Warning… This one is going to wander a lot! But, in some sense, it’s a direct sequel to last week’s discussion of jinxes.
As I’ve mentioned before, I’m a gamer. Although I certainly play computer games, my favorite form remains the pen and ink, dice rolling, role-playing games (hereafter RPGs) that I’ve been playing in one form or another since I was a freshman in college.
(My preferred system for those of you who wonder about these things is GURPs, Third Edition, but I’ve played most of the standards. My preference is for skill-based, not character class-based, systems.)
I’ve played diceless RPGs. Erick Wujcik, who promoted diceless RPG’s in a role-playing game set in Roger Zelazny’s “Amber” multiverse, was a friend. I have many fond memories of the times I played diceless games with him. Heck, I’ve even run a couple, including a memorable one where my husband, Jim, and our friend Walter Jon Williams, played ravens.
But, in the end, I prefer using dice. For one, rolling dice provides an unbiased moderator for action – especially in those critical situations where a character’s life is on the line. In these circumstances, the dice provide a buffer between the player and the game master.
Let’s face it, it’s never fun to have a treasured character severely injured or even killed, but it’s easier to take when luck simply wasn’t on the player’s side.
But there’s another reason I enjoy using dice in my RPGs. This may sound crazy, but sometimes Luck seems to manifest through these polyhedral avatars, stepping in to become another character in the game.
For this reason, gamers may be among the most superstitious people in the modern world. In my gaming group, Tori is known for her above average success rate. Let me just clarify for all of you who are wondering if Tori sets her dice or if her dice are in some way worn or deformed; the luck holds even when she’s rolling someone else’s dice. It holds if she needs to roll high – as for damage – or low, which is what is needed for a success in GURPS. Therefore, when Tori rolls poorly or – worse – fumbles, the impact vibrates through the story.
Rowan, by contrast, has a much lower than average success rate. Except for one area… Ask her to roll for anything to do with attracting romantic attention and her dice will be off the charts. Her character, Olive, has had more romantic entanglements than the rest of the group combined. Many of these were not part of my initial story. People just fall for Olive. Clearly, Olive is lucky in love, if not elsewhere.
Then there are players who roll right within the normal curve except for one particular skill. Walter Jon Williams had a character who, if he had to climb, would fall. Walter kept raising the level of the skill, but it didn’t matter. Ed would still fall. Or there’s Dominique’s character, the lady knight, Persephone, who, when combat demands that she roll for a random hit location, will nearly always roll eleven. Eleven or “The Eleven,” as it has been dubbed by my group, is low on the torso. Very low, if you get my drift…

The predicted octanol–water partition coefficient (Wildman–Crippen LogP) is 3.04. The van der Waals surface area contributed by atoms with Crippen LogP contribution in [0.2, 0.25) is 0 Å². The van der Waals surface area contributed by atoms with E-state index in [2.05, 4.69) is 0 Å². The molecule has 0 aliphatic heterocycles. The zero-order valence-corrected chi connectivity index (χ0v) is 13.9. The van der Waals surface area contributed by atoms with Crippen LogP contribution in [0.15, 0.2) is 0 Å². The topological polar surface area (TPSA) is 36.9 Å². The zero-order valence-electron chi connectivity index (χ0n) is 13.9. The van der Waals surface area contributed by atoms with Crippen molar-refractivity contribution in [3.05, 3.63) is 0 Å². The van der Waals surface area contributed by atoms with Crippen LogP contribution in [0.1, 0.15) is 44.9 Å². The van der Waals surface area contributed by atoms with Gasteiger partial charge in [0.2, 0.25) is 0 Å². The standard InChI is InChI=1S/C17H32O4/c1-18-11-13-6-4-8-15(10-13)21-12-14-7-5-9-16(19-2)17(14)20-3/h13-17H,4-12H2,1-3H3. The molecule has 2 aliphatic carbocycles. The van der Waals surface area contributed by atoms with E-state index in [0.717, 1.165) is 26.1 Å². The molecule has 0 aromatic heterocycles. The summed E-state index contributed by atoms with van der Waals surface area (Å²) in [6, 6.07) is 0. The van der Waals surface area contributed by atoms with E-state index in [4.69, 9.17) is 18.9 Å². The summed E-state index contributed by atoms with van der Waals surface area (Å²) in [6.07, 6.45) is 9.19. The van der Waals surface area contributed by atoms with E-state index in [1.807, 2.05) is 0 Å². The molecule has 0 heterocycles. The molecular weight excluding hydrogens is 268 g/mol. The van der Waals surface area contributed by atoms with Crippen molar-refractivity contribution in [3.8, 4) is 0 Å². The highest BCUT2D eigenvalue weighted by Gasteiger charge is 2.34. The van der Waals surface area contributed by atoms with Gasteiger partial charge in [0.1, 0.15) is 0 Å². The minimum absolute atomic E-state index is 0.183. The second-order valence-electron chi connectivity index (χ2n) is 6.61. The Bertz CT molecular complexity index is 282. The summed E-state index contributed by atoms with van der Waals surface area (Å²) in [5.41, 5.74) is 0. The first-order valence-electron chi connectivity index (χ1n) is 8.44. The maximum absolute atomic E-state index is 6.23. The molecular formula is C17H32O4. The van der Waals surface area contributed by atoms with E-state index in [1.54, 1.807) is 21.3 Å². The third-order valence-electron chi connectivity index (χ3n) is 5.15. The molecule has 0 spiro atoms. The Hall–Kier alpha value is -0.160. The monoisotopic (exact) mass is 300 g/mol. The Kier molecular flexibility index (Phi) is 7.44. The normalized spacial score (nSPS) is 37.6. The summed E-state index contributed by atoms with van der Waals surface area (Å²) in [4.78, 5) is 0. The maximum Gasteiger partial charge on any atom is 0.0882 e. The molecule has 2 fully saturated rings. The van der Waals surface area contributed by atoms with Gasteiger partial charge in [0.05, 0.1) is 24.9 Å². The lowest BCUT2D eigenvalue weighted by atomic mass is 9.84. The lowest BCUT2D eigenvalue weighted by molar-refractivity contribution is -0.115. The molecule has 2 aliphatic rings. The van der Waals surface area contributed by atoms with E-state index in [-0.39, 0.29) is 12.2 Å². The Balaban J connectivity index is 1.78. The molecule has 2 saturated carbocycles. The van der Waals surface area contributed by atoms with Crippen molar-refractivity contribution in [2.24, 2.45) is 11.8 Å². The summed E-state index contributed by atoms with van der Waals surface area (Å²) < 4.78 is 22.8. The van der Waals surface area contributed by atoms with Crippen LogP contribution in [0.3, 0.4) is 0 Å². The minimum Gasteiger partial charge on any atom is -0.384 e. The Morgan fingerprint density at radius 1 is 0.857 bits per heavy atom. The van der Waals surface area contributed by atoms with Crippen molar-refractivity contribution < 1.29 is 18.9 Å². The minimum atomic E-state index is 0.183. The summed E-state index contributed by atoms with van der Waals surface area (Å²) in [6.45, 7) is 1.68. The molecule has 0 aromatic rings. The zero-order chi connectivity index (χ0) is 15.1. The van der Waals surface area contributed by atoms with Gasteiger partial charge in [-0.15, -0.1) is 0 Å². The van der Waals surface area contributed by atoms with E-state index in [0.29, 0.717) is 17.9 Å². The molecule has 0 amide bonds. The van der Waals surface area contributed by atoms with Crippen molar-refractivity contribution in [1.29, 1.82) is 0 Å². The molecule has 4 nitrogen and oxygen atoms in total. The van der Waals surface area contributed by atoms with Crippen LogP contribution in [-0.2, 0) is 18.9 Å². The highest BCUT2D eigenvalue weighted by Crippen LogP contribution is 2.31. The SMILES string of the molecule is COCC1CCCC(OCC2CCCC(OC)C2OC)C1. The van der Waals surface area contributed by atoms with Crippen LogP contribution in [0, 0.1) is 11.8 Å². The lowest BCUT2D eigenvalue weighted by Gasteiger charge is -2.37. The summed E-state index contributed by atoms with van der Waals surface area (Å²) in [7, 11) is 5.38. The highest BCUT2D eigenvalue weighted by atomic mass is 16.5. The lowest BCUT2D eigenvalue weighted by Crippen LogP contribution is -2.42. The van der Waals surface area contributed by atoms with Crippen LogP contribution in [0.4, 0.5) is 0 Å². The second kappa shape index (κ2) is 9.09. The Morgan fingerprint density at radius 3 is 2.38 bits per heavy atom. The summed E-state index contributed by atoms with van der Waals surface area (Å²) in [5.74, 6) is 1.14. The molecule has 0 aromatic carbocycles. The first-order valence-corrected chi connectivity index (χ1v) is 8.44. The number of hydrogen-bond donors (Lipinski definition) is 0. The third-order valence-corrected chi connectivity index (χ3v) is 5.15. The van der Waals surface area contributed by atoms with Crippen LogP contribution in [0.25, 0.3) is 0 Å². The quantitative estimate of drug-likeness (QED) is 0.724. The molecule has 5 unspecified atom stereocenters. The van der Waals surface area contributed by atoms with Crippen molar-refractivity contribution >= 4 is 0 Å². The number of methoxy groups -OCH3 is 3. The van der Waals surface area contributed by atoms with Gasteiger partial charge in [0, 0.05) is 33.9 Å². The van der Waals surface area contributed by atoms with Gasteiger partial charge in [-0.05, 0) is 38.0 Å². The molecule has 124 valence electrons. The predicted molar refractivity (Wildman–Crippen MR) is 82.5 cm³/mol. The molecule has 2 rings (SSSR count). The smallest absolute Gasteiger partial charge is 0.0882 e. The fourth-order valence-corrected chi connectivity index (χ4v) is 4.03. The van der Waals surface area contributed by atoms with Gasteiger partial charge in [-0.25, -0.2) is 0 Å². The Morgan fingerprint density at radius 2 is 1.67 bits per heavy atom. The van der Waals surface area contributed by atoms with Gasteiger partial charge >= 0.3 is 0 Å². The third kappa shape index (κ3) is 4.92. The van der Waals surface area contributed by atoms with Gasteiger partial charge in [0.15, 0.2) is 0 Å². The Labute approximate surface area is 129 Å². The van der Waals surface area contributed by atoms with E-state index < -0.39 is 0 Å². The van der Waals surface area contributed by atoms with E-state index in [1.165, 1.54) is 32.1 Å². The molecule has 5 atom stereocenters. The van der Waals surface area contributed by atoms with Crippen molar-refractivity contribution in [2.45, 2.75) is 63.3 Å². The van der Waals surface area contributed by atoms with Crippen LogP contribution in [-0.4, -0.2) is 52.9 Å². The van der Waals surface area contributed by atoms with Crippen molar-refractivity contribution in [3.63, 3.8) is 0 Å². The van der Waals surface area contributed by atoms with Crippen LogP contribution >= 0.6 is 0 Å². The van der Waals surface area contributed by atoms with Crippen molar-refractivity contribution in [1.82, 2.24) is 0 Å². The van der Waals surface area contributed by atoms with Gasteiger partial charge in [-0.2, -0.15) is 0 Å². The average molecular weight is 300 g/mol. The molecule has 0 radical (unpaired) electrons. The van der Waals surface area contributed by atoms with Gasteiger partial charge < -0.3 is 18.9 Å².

Superstition begets more superstition… Most gamers have far more dice than they would seem to need. This is not just because dice can be very pretty… It’s because if a set of dice goes “bad,” it needs to be retired and a new set chosen. A regular background refrain during a heated battle is something like “Well, that’s it for you. You’re out!” Or sometimes, in really desperate situations, “Tori, can I borrow a couple of dice?”
As an aside… Early in our history of gaming together, Tori gifted me with a pair of her spare dice. Honored, I added in one of my own hoard, and made the “Tori dice” my dice of choice when gaming. They do seem to have retained some of their giver’s luck. Tori has been known to say, in a voice both deep and glum, “Worst gift I ever gave…”
When we were discussing dice and dice luck at our last game – a conversation that evolved out of my WW on jinxes – Cale confessed that when someone in the group’s dice seemed completely out of whack it was “not unknown for them to be subjected to salt purification.” Salt, you see, has a reputation for neutralizing psychic energy.
(At this point, I should probably mention that my gamers are not the maladjusted troglodyte nerds so beloved of the mass media. They are lovely, socially adept young adults — or in Jim’s case, older adult – most of whom hold advanced degrees – the majority of which are in the biological sciences, although Rowan is a paralegal who shares my love for Lit, while Cale is a multi-lingual sign language translator.)
During our discussion, my gamers also told me about a new ritual for making dice “behave.” This is called dice shaming. “Shaming,” as you may know, has a long tradition as a form of social control. Remember what poor Hester went through in The Scarlet Letter? That’s shaming.
Apparently, someone with a sense of humor updated the tradition to apply to dogs who were photographed with a picture of the pillow they’d torn up or the shoe they’d chewed, with said picture posted to the internet.
From there, it wasn’t much of a jump to shaming the dice that had let you down…
So there’s another example of how superstition is alive and well in the twenty-first century!